Z Guards Vans

Perhaps nothing signifies the Victorian Railways as much as a Z van. Like grandfathers axe they went through both underframe and body rebuilding. They had no toilet facilities nor electric light, stoves were fitted in the mid 50's. By the late 70's there were very few Z's left as most had been converted to ZL's. The Z's that were left were mainly in non-revenue service.

1 - 265 were built as "D" vans and reclassified to Z circa 1910 

1 - 626 were 3 axle. 627 - 746 were 2 axle 

Diagram 4 wheel 1940

Diagram 4 wheel plank

Diagram 4 wheel smooth

Diagram 6 wheel 1911 

Classes that came from Z vans include: 

ZL: long coupler shank

ZB: ballasted van (3 extra tons tare)

ZD: dual coupled

ZP: dual coupled, able to run at 60 MPH

ZZ: a bogie version that ran for a short time in 1958 - 1960 

ABOVE: D 4. This photo appeared in the 1894/1895 annual report. This was the second D 4, it was into service March 29 1889 and ended up as a breakdown van at Ararat until it was scrapped in 1973. Note the handrail arrangement on the right.

ABOVE: D 117 in workshops, pre 1910.

ABOVE: Unknown Z van in 1903, if this date is correct it would have been classed "D" at the time, the Z class did not come about until 1910. Circa 1889 the existing vans were equipped with Westinghouse air brake shown here by the vertical standpipe to the left of the coupler. By 1910 this arrangment was replaced by the familiar, lower brake pipe hoses.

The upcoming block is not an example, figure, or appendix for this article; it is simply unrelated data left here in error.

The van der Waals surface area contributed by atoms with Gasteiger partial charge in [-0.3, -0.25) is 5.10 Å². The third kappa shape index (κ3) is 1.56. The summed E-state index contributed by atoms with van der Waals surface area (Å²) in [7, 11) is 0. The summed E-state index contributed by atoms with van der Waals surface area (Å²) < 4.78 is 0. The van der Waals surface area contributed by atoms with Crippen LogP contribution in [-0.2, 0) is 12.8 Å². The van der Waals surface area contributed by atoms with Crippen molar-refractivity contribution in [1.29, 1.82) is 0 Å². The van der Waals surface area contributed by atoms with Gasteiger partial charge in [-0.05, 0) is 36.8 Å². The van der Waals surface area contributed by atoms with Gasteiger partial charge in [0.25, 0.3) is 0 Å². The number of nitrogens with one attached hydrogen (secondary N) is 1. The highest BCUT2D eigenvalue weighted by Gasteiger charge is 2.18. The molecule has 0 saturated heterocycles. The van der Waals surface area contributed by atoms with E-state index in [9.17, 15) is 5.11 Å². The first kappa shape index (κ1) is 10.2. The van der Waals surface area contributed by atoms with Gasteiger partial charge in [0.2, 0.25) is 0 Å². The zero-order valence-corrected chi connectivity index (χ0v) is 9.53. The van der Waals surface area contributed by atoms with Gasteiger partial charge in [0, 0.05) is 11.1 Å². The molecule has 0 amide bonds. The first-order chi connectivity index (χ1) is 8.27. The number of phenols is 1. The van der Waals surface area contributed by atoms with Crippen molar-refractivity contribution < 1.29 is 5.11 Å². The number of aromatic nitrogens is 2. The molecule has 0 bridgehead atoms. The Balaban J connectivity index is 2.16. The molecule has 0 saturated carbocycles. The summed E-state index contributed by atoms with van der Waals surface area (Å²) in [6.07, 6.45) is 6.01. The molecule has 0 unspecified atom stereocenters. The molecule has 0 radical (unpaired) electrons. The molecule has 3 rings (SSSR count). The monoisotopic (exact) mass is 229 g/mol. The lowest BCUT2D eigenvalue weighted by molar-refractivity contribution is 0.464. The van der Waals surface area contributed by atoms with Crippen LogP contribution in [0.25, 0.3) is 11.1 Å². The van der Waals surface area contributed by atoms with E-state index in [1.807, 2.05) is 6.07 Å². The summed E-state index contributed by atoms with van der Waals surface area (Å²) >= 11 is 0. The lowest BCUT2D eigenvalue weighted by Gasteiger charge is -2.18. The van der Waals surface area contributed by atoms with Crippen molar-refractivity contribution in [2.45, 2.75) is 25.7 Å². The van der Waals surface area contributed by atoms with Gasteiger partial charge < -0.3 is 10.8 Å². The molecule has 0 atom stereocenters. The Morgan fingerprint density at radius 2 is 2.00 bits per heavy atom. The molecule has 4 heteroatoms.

ABOVE: Unknown Z van at Powlett River Coalfields, June 18 1910. If this date is correct the highest number this van could be would be in the low 200's

ABOVE: Z 391 circa 1925. Madden collection SLV.

ABOVE: Z 13 at Dimboola, late 1970s. (photo courtesy Peter J Vincent) BELOW  (photo courtesy Rob O'Regan)

This is the content for Layout P Tag

ABOVE: Z 136 circa 1925. It was built in 1884 and was equipped with Westinghouse Air brake in 1889. In 1910 it bacame Z 136 and in Dec 1912 was fitted up as a booking office as you see here, sadly it was not long for this world and was scrapped in March 1928. photo courtesy SLV

ABOVE: Z 174, out of service at Newport, March 1978.

ABOVE: Z 202 at Sth Dynon, April 3 1978. (photo courtesy Geoff Winkler)  

ABOVE: Z 315 at Ballarat 1970s. Photo coutesy Peter J Vincent.

ABOVE: Z 315 at Ballarat, 1977. This van went into "Ballarat Breakdown Van" service circa 1936. Interestingly it recieved the blank window modification even though it was in departmental service.

ABOVE: Z 329, built May 1912. It was autocoupled in April 1935 but was back in the workshops 3 months later, it appears to have had some sort of an accident that removed its cupola, the register shows that it went into the workshops on July 1 1935 and left the workshops Nov 13 1935 (136 days) to replace the cupola. It went on to live a long and happy life, finally being scrapped in 1978.   (PROV collection)

ABOVE: When the program to autocouple vehicles started, vans converted were identified with a letter A in the corners, the letter A lasted from circa 1950 until circa 1959. Photo courtesy Peter J. Vincent